From rising of the sun to where it sets.
2 From Zion’s perfect beauty shines our God.
3 Our God will not be silent—he will come;
Before him fire will burn and tempest rage.
4 He summons all the earth and heaven above,
That he may judge his folk, his heritage.
5 “Now bring to me my consecrated ones,
Those who by sacrifice are pledged to me.”
6 The heavens will proclaim his righteousness,
For God himself is judge and none but he.
7 “Hear, O my people, listen while I speak;
Against you, Isr’el, I will testify:
You are my people; I am God, your God.
Hear me as I address you from on high.
8 “I will not blame you for your offerings,
The sacrifices which you give to me.
9 I have no need of cattle from your stalls,
Or of the goats you bring me constantly.
10 “Mine are the cattle on a thousand hills,
The forest animals are all my own.
11 The creatures of the field belong to me;
To me the mountain birds are all well known.
12 “I would not tell you if I needed food,
Because the world and all its wealth are mine.
13 Do I require to drink the blood of goats?
On flesh of bulls do I delight to dine?
14 “But sacrifice thank-offerings to God;
Fulfil the vows you made to the Most High.
15 Call on me in the day when trouble comes;
I’ll save you, and my name you’ll glorify.”
16 But of the wicked God will then demand:
“What right have you to speak about my laws
Or take my covènant upon your lips?
17 You hate my word and spurn it without cause.
18 “You see a thief and then you join with him,
And with adulterers you love to meet.
19 You use your mouth for evil purposes;
Your tongue you harness to promote deceit.
20 “You speak against your brother constantly,
Perversely slandering your mother’s son;
21 You thought that I was just the same as you,
Since I kept silent at the things you’ve done.
“But now I will accuse you to your face,
I will admonish you, as is your due.
22 Consider this, you that forget the Lord,
Lest I destroy and none can rescue you.
23 “The one who brings thank-offerings to me—
He gives me honour and prepares the way
So that I may reveal myself to him
And the salvation of his God display.”
You can hear a Free Church of Scotland congregation sing this to the lovely tune Eventide here.
Some commentaries make the point that culture at the time this was written had moved beyond thinking God needed to be actually fed real food or that it is possible to bargain with God. Odd that, when we still hear statements on the lines “so I prayed that if God did this then I would always do that”. Others think the point is to try moving Jewish society beyond the thought that God has such Baal-like needs.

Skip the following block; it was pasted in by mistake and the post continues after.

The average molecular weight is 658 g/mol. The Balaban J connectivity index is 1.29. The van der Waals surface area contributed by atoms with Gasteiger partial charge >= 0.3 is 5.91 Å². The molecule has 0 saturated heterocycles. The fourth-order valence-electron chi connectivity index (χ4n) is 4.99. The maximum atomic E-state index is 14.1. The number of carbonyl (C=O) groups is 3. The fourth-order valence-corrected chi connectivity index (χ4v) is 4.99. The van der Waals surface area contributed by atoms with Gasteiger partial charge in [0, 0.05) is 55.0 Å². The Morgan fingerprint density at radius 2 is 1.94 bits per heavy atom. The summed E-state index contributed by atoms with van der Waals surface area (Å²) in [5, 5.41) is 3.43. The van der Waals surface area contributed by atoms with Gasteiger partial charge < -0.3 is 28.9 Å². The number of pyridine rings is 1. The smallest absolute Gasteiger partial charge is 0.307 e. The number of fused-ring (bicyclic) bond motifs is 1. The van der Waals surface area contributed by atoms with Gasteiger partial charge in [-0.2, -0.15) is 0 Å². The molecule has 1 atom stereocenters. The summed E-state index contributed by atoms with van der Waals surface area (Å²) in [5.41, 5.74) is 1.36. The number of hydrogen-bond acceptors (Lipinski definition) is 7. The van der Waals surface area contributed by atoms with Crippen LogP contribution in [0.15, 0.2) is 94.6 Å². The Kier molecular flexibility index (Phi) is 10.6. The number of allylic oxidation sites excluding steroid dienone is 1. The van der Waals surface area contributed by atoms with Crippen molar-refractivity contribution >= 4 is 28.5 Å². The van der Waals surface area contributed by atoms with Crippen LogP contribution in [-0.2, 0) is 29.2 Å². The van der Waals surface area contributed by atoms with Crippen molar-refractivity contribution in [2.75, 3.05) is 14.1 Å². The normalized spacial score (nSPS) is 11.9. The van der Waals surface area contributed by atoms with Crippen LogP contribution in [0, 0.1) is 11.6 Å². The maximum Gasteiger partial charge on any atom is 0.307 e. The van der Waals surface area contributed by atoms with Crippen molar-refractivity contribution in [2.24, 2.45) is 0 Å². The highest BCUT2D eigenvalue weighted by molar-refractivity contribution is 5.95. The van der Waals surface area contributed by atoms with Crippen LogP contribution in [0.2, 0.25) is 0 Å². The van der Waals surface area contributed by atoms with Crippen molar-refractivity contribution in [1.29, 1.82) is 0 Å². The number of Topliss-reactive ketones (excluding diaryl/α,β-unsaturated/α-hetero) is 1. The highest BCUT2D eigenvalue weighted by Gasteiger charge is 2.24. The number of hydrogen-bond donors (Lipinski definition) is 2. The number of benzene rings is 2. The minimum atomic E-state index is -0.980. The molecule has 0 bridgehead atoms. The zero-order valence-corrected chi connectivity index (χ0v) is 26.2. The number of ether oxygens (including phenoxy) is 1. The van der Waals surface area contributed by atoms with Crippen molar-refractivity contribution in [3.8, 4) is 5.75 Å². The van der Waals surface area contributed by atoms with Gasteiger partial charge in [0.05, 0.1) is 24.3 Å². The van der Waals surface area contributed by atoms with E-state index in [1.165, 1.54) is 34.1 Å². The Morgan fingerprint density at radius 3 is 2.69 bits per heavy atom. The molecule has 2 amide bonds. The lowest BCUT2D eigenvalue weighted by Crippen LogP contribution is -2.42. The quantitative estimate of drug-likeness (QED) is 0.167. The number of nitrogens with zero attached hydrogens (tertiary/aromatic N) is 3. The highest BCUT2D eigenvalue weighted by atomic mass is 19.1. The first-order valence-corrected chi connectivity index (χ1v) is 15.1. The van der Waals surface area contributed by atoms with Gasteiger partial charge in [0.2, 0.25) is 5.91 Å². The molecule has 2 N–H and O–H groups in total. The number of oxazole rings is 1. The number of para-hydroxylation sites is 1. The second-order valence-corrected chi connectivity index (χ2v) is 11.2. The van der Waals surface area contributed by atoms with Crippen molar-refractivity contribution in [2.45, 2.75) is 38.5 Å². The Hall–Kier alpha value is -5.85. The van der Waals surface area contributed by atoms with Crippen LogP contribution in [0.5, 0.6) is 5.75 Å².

God’s, YHWH’s, response is “you thought I was one just like yourself” (v.21). Long before the accusations of “you make God in your own image” God has already turned it back on itself by effectively saying ”you make yourself and me in the way you’d like to be thought of and seen”.
As Angela Rigby wrote on January 20th: Amos seems to be saying, “Look, mate, how you live day to day should reflect the God you worship. And from the way you lot are living, your god’s nowt like the real God!”
The end of the second and third sections of the psalm (vv 14 and 23) say how to honour God by bringing the sacrifice of thanksgiving properly. It was a party - read Lev 7: 11-21 - unleavened cakes with oil and leavened bread and cooked meat and it was all to be eaten, not saving leftovers to eat for the rest of the week. God is generous, so honour that generosity by making yourself like God - be generous in sharing the thanksgiving to all around.
May we worship you wholeheartedly,
bring praise sincerely
and share energetically.
Galatians 4: 21-31Tell me, you who desire to be subject to the law, will you not listen to the law? For it is written that Abraham had two sons, one by a slave woman and the other by a free woman. One, the child of the slave, was born according to the flesh; the other, the child of the free woman, was born through the promise. Now this is an allegory: these women are two covenants. One woman, in fact, is Hagar, from Mount Sinai, bearing children for slavery. Now Hagar is Mount Sinai in Arabia and corresponds to the present Jerusalem, for she is in slavery with her children. But the other woman corresponds to the Jerusalem above; she is free, and she is our mother. For it is written,
‘Rejoice, you childless one, you who bear no children,
burst into song and shout, you who endure no birth pangs;
for the children of the desolate woman are more numerous
than the children of the one who is married.’